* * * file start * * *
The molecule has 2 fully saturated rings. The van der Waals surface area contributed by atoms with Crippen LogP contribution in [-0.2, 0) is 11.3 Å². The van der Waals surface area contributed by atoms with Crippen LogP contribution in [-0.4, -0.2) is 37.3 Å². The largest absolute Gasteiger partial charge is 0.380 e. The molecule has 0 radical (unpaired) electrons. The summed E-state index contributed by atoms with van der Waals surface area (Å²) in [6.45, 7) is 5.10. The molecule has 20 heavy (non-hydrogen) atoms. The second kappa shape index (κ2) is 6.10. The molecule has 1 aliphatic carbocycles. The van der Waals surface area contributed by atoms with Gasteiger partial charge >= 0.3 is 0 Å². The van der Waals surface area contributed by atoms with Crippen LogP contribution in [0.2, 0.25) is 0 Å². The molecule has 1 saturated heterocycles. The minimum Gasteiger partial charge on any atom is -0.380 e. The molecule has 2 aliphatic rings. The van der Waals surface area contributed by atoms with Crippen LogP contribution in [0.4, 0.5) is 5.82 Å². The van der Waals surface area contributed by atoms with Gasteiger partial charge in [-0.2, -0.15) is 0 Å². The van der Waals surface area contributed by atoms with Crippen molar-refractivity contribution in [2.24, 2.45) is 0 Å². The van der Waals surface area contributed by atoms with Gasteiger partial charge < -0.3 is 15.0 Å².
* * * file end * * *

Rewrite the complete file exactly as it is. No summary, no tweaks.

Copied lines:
The molecule has 2 fully saturated rings. The van der Waals surface area contributed by atoms with Crippen LogP contribution in [-0.2, 0) is 11.3 Å². The van der Waals surface area contributed by atoms with Crippen LogP contribution in [-0.4, -0.2) is 37.3 Å². The largest absolute Gasteiger partial charge is 0.380 e. The molecule has 0 radical (unpaired) electrons. The summed E-state index contributed by atoms with van der Waals surface area (Å²) in [6.45, 7) is 5.10. The molecule has 20 heavy (non-hydrogen) atoms. The second kappa shape index (κ2) is 6.10. The molecule has 1 aliphatic carbocycles. The van der Waals surface area contributed by atoms with Gasteiger partial charge >= 0.3 is 0 Å². The van der Waals surface area contributed by atoms with Crippen LogP contribution in [0.2, 0.25) is 0 Å². The molecule has 1 saturated heterocycles. The minimum Gasteiger partial charge on any atom is -0.380 e. The molecule has 2 aliphatic rings. The van der Waals surface area contributed by atoms with Crippen LogP contribution in [0.4, 0.5) is 5.82 Å². The van der Waals surface area contributed by atoms with Gasteiger partial charge in [-0.2, -0.15) is 0 Å². The van der Waals surface area contributed by atoms with Crippen molar-refractivity contribution in [2.24, 2.45) is 0 Å². The van der Waals surface area contributed by atoms with Gasteiger partial charge < -0.3 is 15.0 Å².